Mary Lou Maher: a conspicuous life by design
4 July 2006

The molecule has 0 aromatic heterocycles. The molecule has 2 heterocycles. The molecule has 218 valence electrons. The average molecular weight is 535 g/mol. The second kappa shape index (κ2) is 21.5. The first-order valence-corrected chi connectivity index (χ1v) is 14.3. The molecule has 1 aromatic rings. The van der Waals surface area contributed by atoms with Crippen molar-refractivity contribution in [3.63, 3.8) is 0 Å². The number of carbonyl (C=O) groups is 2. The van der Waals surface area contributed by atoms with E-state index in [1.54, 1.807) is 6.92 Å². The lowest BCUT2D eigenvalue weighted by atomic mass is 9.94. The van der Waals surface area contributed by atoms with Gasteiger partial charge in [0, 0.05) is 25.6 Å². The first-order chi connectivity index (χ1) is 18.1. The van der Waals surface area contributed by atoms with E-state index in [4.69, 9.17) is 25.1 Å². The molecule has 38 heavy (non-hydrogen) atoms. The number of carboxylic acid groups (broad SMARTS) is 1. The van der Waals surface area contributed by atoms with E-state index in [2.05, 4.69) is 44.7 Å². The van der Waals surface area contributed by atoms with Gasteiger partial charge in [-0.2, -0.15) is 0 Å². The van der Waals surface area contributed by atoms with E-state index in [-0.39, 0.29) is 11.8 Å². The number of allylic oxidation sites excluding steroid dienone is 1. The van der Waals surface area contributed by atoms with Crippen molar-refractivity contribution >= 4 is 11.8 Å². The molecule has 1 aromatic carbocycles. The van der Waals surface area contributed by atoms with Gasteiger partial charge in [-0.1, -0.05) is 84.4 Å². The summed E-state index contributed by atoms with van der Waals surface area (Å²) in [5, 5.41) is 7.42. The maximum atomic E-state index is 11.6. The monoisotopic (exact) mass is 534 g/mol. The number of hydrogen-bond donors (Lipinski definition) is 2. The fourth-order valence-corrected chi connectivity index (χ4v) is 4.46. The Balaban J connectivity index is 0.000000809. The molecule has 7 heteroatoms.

A Google search for 'Mary Lou Maher' retrieves an unexpected and startling piece of information. Listed in the middle of her career highlights is a radio interview she conducted with the son she gave up for adoption 29 years ago. "Brad was 20 when he tracked me down, ringing me from the US one day. We are now extremely close. In the radio segment, I tell him about the day he was born," says the Professor of Design Computing in the Faculty of Architecture. A change in circumstances will soon bring them even closer. Professor Maher is taking up a high-profile position in July as Scientific Advisor to the US National Science Foundation's Directorate of Computer and Information Science and Engineering; the two-year post will allow her to continue her research and supervision in design computing at Sydney. The NSF offer took her by surprise. At interview she was asked to present her vision of what she wanted to achieve. "I didn't fit the job description so they gave the position to someone else. But they were so impressed with my ideas they created a new job altogether," she says. Professor Maher plans to establish a program at the NSF that combines her research specialities of design and information technology, and she will have a $20 million budget to do it."Being bold and different is the only way to get recognised," she says. It's a philosophy she developed from being part of a large Catholic family. Growing up in Virginia, she was the sixth of 12 children, and the third of six girls. "I was the middle child twice. People say that birth order impacts on who you are; mine was all haywire." When she was six, her parents, brothers and sisters piled into the family station wagon and drove off, accidentally leaving her on the kerb. "I sat there wondering if they'd ever come back. I knew then that I had to find a way to stand out," she explains. Professor Maher has lived her adult life outside the square. At 17, she moved to New York and attended Columbia University, one of very few girls studying civil engineering. She became pregnant and made a life-defining decision to adopt out her baby son."While abortion was available at the time, single parenthood wasn't. Nowadays I would never encourage adoption. A mother should be with her babies, babies should be with their mother," she explains.After graduating, she "built bridges" for a while before enrolling in a PhD in civil engineering at Carnegie Mellon University. "My supervisor was so inspiring I knew I never wanted to leave uni. I wanted to be a researcher," says Professor Maher. This is exactly what happened. Sixteen years ago, she moved to Australia and took up a position at Sydney developing new technologies for designers. At 48, she has seven children. In her late teens, she married Brad's father and had another four children with him. She is now married to John Gero, Professor of Design Science, and had her youngest two children with him. "At home, I look around the table and think, 'Wow, all these kids'." The kids, of course, include her eldest, Brad. "When he contacted me, it was extremely emotional for the both of us. For me, the grief happened again but it was amplified. I went through the loss again. I lost 20 years of his life," she says. After gaining a Master of Philosophy at Sydney, Brad is now a professor of philosophy in the US; Professor Maher - and the rest of the family - will see even more of him when she returns."Going back, it will be interesting to be American again. In Australia, there is an even playing field; over there, they love tall poppies," she says. Is she a tall poppy? "In Australia, I probably am. I've achieved a lot here," she says. She's attracted large research grants, established a new degree program, grown a group of researchers, and supervises PhD students who publish regularly. But the faculty hasn't lost her to the US - she'll be back for a week in August and September, and in two years she'll be back for good.Professor Maher may be a tall poppy, but physically she's tiny. "I run marathons. I run up to three hours every Sunday. It's my thinking time." With seven children and a demanding career, she has a lot to think about.